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Just when that good

Le 8 février 2017, 09:50 dans Humeurs 0

Goodness knows!” cried old Mrs. Taylor, the shopkeeper’s mother. I know no more on’t nor if it was a dog. Lord, Miss Milly! to think of poor creatures brought up from their cradles to talk sich stuff as that!”

I was brought up at a grammar-school, ma’am,” said young Taylor himself, with a blush; where it isn’t modern languages, you know, ma’am, that’s the great thing; and, though I know the grammar, I’m not very well up in my French.”

Here his little sister, who had kept nudging him all this time, suddenly whispered, with her face growing crimson, Oh, Alfred! ask Miss Milly!—to be sure she knows.”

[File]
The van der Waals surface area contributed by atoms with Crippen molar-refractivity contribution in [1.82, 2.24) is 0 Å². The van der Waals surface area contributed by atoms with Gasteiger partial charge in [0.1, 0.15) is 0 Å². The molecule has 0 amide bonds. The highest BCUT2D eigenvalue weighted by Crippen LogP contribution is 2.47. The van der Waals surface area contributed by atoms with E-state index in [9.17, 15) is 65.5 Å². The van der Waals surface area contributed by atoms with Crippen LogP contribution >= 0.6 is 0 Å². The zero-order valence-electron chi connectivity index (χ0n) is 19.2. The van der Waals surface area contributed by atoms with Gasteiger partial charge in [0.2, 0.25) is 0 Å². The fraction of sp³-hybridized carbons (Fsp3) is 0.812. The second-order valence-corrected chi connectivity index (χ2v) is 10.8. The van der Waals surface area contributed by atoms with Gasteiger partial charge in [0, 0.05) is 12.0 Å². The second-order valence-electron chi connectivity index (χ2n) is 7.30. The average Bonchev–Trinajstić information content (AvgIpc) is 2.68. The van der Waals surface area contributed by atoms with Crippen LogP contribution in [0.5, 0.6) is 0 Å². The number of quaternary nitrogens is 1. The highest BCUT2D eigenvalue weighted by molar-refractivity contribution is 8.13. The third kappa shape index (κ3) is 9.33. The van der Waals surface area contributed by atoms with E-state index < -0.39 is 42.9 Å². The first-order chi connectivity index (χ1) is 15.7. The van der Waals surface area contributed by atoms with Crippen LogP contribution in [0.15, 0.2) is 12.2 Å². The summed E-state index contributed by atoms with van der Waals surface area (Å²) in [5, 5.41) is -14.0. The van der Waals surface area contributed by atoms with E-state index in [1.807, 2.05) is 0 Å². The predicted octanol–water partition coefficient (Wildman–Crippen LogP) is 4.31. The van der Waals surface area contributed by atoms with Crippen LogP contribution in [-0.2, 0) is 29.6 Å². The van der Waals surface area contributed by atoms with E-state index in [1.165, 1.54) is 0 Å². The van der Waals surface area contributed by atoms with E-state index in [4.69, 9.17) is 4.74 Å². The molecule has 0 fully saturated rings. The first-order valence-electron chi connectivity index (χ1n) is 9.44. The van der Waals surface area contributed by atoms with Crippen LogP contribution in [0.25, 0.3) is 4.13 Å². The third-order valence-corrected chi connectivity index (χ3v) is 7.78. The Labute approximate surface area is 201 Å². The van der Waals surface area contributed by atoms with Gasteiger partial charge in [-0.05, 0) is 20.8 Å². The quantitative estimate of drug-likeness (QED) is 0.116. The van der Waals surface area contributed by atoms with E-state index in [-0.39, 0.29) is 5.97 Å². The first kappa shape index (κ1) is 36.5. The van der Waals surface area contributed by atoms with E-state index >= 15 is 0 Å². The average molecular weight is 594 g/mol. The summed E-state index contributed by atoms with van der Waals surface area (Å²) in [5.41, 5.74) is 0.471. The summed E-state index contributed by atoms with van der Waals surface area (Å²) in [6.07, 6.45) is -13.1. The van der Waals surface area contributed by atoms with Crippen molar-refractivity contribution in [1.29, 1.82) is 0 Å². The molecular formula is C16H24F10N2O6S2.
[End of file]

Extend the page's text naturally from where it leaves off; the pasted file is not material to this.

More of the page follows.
And, to tell the truth, though I knew I could never keep up a conversation, I had been privately conning over in my own mind a little scrap of French, though whether he was French or not I knew no more than Jenny Taylor. So I faced round boldly enough, not being afraid of any criticism, and fired off my interrogation at the good-humoured fat fellow. He looked so blank after I had spoken that it was quite apparent he did not understand a word of it. He made a profusion of bows. He entered into a long and animated explanation, which sent Jenny Taylor into fits of laughter, and filled her mother with commiseration. But I caught two words, and these confounded me. The first was Italiano,” over and over repeated; the second which he pronounced, pointing out to the street with many lively gestures, was padrone.” I comprehended the matter all at once, and it made my heart beat. This was the servant whom little Sara had described, and the master, the padrone,” was in the village pursuing his{43} extraordinary inquiries, whatever they were, here. For the moment I could not help being agitated; I felt, I cannot explain why, as if I were on the eve of finding out something. I asked him eagerly, in English, where his master was; and again received a voluble and smiling answer, I have no doubt in very good Italian. Then we shook our heads mutually and laughed, neither quite convinced that the other could not understand if he or she would. But the end was that I got my picture-book and left the shop without ascertaining anything about the padrone. Perhaps it was just as well. Why should I go and thrust myself into mysteries and troubles which did not make any call upon me?